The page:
During the course of attending massage school at A New Beginning School of Massage, students are given a number of assignments that requiring research and writing. Some of these assignments result in very insightful and well thought out information and decision-making outcomes. I am happy to share some of their assignments for you to enjoy.
1.) What are the types of research found in the massage profession?
Research in massage therapy has been, and is being, conducted on a wide range of patients with varied conditions. Most of the research in the past has included anecdotal experience, case studies or small preliminary investigations that lack the methodological quality to draw firm conclusions regarding the effectiveness of manual therapies. But, there are now larger studies of higher quality, like systematic reviews (reviews of existing literature) as well as federally funded randomized clinical trials studying the effectiveness of massage on chronic back pain, depression during pregnancy, premature/pre-term infancy, symptom management of cancer patients and individuals diagnosed with dementia.
2.) In your opinion, which types of research are valid and why are they valid for the profession?
Because of the nature of massage, it doesn't lend itself very well to double-blind, placebo controlled studies (at least in regards to issues like fascial stretching). A drug/pharmaceutical study can easily replace one capsule/pill with another so that the subject and clinician are both blinded as to which is the medication and which is the placebo. However with manual therapies, a "sham" treament can be developed (eg. light touch massage), but it can't be assumed to be compeltely wthout therapeutic effects. It is also difficult to blind the therapist, who certainly knows which treatment he/she is adminstering. But just beause a randomized clinical trial can't be placebo-controlled or double-blinded, doesn't mean it can't be of high quality and make a scientific contribution. Randomized clinical trials of good quality can still be very useful.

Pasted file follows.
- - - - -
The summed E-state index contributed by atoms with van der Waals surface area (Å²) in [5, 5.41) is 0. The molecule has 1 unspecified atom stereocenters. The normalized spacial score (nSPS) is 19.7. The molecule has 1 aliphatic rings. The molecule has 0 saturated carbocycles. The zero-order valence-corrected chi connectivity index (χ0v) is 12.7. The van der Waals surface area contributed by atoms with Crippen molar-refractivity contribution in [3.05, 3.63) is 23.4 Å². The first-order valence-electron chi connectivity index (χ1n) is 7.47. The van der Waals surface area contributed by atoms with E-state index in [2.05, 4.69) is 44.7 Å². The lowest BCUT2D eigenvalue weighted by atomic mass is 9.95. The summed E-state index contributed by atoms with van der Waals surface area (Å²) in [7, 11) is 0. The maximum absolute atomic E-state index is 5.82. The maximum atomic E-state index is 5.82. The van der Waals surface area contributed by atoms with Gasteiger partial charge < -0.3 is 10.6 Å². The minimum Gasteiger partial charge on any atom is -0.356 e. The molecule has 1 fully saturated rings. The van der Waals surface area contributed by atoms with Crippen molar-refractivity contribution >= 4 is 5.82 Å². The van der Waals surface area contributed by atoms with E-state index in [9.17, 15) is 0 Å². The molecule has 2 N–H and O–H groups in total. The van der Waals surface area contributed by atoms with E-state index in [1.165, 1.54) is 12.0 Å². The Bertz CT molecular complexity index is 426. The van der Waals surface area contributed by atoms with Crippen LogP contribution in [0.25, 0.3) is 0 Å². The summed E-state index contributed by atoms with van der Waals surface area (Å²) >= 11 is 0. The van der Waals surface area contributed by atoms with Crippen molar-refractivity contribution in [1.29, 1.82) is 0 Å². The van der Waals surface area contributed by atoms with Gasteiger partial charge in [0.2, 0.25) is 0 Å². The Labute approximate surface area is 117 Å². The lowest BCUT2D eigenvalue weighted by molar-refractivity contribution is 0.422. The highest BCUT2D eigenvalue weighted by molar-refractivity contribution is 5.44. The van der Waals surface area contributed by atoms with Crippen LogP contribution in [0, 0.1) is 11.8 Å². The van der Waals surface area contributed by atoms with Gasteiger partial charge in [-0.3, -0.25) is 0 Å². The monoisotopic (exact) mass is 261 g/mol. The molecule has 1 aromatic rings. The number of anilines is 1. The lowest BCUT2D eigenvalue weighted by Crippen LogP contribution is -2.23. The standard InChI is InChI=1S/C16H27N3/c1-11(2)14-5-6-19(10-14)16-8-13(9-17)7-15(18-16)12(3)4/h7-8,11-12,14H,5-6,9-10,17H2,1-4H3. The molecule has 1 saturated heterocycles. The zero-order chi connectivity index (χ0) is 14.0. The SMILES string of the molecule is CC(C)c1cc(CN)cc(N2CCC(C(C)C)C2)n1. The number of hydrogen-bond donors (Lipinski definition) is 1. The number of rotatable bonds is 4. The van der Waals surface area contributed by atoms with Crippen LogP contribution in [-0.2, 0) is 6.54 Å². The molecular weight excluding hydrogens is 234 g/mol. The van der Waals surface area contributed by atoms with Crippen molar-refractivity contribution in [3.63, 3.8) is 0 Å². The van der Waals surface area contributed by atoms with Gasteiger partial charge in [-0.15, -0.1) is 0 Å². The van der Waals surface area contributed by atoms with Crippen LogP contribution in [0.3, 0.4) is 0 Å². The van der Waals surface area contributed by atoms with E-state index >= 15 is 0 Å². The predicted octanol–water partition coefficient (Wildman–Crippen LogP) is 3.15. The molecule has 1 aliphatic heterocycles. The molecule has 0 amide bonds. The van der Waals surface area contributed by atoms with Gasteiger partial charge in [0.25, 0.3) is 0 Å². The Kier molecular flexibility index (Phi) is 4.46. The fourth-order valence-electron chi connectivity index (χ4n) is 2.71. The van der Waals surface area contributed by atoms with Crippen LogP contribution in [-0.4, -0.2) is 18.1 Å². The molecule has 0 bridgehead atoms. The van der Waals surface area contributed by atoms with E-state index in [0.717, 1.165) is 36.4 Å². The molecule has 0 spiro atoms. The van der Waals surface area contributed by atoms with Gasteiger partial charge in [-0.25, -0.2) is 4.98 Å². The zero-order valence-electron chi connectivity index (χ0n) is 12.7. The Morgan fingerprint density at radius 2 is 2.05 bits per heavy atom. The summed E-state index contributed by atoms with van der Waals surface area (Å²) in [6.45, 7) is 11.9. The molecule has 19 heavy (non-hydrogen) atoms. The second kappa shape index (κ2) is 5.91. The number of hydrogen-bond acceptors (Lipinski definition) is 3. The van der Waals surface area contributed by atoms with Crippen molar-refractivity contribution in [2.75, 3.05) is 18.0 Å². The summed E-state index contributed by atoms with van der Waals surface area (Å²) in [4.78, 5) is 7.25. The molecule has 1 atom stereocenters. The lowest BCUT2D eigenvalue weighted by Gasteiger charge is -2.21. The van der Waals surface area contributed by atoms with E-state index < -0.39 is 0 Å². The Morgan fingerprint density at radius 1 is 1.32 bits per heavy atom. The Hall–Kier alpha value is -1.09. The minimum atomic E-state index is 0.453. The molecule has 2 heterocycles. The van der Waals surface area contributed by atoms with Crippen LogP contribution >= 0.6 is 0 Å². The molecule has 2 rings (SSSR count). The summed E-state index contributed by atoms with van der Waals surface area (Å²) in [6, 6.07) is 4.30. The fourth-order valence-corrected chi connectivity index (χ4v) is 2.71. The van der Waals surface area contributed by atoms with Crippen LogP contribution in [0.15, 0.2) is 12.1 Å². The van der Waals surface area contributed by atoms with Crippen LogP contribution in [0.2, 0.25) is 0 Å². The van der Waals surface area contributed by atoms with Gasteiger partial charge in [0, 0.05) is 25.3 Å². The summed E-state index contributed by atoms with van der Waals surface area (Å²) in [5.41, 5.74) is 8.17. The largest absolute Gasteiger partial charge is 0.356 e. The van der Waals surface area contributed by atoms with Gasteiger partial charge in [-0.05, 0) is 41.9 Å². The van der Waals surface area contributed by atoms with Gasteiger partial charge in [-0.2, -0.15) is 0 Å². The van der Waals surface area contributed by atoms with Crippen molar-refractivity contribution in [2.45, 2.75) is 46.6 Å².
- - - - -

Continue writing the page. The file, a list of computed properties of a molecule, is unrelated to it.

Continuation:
3.) What criteria do you use to determine if the information is valid and correct?
I take into account the methodology of the study. Again, the gold standard is the randozmied double-blind, placebo-controlled study. It has the greatest chance for repeatability/reliability. But even though control groups and randomization will lessen validity problems, no method can be completely successful. Any scientific study only puts forward a possible cause for a studied effect. There is always a chance another unknown factor contributed to the findings. However, the scientific community is more likely to accept the findings from this kind of a study.
4.) In your opinion, is research important in the massage profession and why do you think it is or isn't?
Quality scientific investigation is always of value, whether it validates a concept/belief or not. With research has come the realization that many explanations of the past are not supported by evidence. Science-minded clinicians have learned to adapt to this information, dropping outdated and unsubstantiated claims. If the concepts are not supported by evidence or sometimes contradicted by evidence, it is better to accept knowledge and change to fit what is known.